If you follow the instructions in 12.04 or later these instructions do not work as administator users are not added to the "admin" group but the "sudo" group.

man pages are still relevant and wrong information in them needs to be corrected.

see here: http://askubuntu.com/questions/258632/does-following-man-sudo-root-permenantly-blocks-your-sudo/258952#258952

Changed in sudo (Ubuntu):
status: Invalid → Incomplete
Manfred Hampl (m-hampl) wrote :

The manpage sudo_root.8 seems completely outdated to me.
http://bazaar.launchpad.net/~ubuntu-branches/ubuntu/raring/sudo/raring/files/head:/debian/ shows that even in the raring development source its last update was made with Rev 14, dated 2006-08-23 18:05:48 UTC.
Different from the other sudo-related manpages whose source is in the doc directory and which are rebuilt from *.man.in sources (with last modification in Nov. 2012), the sudo_root manpage is a fixed text in the debian directory, and as far as I can see, only existing in Ubuntu, and not in Debian.

Also in my opinion this is a bug, clicking 'also affects me'.

andy@fileserver:/etc$ cat ./group | egrep 'sudo|admin'
sudo:x:27:andy
lpadmin:x:107:andy
andy@fileserver:/etc$ groups
andy adm cdrom sudo dip plugdev lpadmin sambashare apt-get
andy@fileserver:/etc$ lsb_release -a
No LSB modules are available.
Distributor ID: Ubuntu
Description: Ubuntu 12.04.2 LTS
Release: 12.04
Codename: precise
This is my output ounder Precise. Man page says:
ALLOWING OTHER USERS TO RUN SUDO
       By default, only the user who installed the system is permitted to run
       sudo. To add more administrators, i. e. users who can run sudo, you
       have to add these users to the group 'admin' by doing one of the folâ
       lowing steps:
       * In a shell, do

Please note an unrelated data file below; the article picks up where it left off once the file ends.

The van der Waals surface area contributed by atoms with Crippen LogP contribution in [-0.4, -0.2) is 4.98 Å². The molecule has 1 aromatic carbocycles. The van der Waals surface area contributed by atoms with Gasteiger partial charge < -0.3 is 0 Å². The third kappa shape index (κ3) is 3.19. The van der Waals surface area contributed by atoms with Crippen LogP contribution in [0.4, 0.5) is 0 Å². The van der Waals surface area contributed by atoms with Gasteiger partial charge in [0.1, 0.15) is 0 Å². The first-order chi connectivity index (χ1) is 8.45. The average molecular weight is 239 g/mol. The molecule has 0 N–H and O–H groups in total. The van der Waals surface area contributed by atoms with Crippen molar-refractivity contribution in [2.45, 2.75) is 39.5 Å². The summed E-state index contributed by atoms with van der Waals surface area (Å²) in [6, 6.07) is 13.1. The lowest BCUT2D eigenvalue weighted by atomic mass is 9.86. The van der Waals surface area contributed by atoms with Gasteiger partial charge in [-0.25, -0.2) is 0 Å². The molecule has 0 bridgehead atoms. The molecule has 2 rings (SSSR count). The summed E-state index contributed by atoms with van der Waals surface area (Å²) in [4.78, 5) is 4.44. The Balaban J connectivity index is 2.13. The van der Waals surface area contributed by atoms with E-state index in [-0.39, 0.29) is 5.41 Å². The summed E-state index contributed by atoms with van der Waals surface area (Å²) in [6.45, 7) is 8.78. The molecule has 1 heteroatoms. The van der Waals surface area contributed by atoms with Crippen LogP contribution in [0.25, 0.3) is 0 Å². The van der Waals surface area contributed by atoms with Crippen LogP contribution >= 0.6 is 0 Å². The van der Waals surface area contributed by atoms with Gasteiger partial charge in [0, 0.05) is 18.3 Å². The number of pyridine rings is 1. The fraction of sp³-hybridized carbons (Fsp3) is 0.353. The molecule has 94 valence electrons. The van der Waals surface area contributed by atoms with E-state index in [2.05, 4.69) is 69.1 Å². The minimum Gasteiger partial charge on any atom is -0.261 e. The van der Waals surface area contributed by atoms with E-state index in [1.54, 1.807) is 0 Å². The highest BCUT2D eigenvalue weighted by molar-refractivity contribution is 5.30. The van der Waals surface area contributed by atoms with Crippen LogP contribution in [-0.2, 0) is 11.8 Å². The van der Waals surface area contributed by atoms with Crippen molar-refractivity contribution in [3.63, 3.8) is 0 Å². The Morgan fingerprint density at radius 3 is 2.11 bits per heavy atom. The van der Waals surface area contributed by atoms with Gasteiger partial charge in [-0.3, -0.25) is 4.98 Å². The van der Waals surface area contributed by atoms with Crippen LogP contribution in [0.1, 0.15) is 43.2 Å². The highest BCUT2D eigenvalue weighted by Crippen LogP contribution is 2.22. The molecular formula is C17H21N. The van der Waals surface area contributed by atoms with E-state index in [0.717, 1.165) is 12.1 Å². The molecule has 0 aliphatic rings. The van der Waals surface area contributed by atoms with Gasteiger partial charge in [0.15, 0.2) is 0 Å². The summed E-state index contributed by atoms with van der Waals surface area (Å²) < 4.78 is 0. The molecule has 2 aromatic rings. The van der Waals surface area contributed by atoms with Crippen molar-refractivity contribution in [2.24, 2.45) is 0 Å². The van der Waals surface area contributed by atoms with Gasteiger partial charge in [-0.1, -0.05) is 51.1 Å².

sudo adduser username admin
       * Use the graphical "Users & Groups" program in the "System settings"
         menu to add the new user to the admin group.
But there is no admin group, the only group name with admin in it is lpadmin

Changed in sudo (Ubuntu):
status: Incomplete → New
Warren Hill (warren-hill) wrote :

Bug was incorrectly flagged as "invalid". As there are now 3 users (including myself) stating that this is a bug and does not appear to be a duplicate needs to be marked confirmed.

C de-Avillez (hggdh2) wrote :

Marking triaged/medium. The 'sudo_root' man page needs some updates. It would be nice to have a re-wording of the file. Patches welcome.

Changed in sudo (Ubuntu):
importance: Undecided → Medium
status: New → Triaged
Martin Pitt (pitti) on 2014-08-28
Changed in sudo (Ubuntu):
status: Triaged → Fix Committed
summary: - Documentation error "man sudo root"
+ Documentation error "man sudo_root"
Launchpad Janitor (janitor) wrote :

This bug was fixed in the package sudo - 1.8.9p5-1ubuntu2

---------------
sudo (1.8.9p5-1ubuntu2) utopic; urgency=medium

  * debian/sudo_root.8: mention sudo group instead of deprecated group
    admin (LP: #1130643)
 -- Andrey Bondarenko <email address hidden> Sat, 23 Aug 2014 01:18:05 +0600

Changed in sudo (Ubuntu):
status: Fix Committed → Fix Released